Tech

Shrootless bug lets hackers install macOS rootkits

Attackers could use a new macOS vulnerability discovered by Microsoft to bypass System Integrity Protection (SIP) and perform arbitrary operations, elevate privileges to root, and install rootkits on vulnerable devices.

The Microsoft 365 Defender Research Team reported the vulnerability dubbed Shrootless (now tracked as CVE-2021-30892) to Apple by via the Microsoft Security Vulnerability Research (MSVR).

SIP (also known as rootless) is a macOS security technology that blocks potentially malicious software from modifying protected folders and files by restricting the root user account and limiting the actions it can perform on protected parts of the OS.

By design, SIP only allows processes signed by Apple or those with special entitlements (i.e., Apple software updates and Apple installers) to modify these protected parts of macOS.

“We found that the vulnerability lies in how Apple-signed packages with post-install scripts are installed. A malicious actor could create a specially crafted file that would hijack the installation process,” explained Jonathan Bar Or, a principal security researcher at Microsoft.

“After bypassing SIP’s restrictions, the attacker could then install a malicious kernel driver (rootkit), overwrite system files, or install persistent, undetectable malware, among others.”

Shrootless PoC exploit
Shrootless PoC exploit (Microsoft)

Apple issued a fix to address the security flaw with the security updates released two days ago, on October 26.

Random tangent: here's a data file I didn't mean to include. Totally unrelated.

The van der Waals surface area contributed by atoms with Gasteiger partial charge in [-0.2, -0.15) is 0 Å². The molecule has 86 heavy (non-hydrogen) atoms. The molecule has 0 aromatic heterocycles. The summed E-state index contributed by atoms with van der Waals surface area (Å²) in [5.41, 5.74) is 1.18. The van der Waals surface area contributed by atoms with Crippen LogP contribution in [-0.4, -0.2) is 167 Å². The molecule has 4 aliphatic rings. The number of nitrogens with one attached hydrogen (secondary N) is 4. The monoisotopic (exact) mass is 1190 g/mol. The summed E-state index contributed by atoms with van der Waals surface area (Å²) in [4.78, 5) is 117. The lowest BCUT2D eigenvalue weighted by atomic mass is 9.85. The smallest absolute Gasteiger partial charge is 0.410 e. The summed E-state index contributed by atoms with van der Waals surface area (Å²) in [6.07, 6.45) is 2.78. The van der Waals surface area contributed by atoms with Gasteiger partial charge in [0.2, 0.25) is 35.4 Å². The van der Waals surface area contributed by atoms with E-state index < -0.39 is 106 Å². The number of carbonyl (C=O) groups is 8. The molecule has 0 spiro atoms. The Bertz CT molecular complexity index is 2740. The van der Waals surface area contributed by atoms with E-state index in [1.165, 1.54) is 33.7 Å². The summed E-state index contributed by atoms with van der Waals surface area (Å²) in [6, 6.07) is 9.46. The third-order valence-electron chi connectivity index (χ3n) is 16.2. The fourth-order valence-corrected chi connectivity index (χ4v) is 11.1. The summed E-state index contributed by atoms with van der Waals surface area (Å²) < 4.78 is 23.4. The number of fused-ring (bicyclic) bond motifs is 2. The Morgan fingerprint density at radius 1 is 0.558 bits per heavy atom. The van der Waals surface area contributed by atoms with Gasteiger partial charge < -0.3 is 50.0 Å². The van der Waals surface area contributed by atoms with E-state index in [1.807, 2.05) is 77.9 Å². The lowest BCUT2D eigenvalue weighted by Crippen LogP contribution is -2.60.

“A malicious application may be able to modify protected parts of the file system,” Apple said in the security advisory.

Apple addressed the inherited permissions issue behind the Shrootless bug was with additional restrictions.

“We want to thank the Apple product security team for their professionalism and responsiveness in fixing the issue,” Jonathan Bar Or added.

Last week, Microsoft also reported finding new variants of macOS WizardUpdate malware (also tracked as UpdateAgent or Vigram), updated to use new evasion and persistence tactics.

This trojan deploys second-stage malware payloads, including Adload, a malware strain active since late 2017 and known for being able to slip through Apple’s YARA signature-based XProtect built-in antivirus to infect Macs.

In June, Redmond’s security researchers also discovered critical firmware vulnerabilities in some NETGEAR router models that attackers could use to breach and move laterally within enterprise networks.

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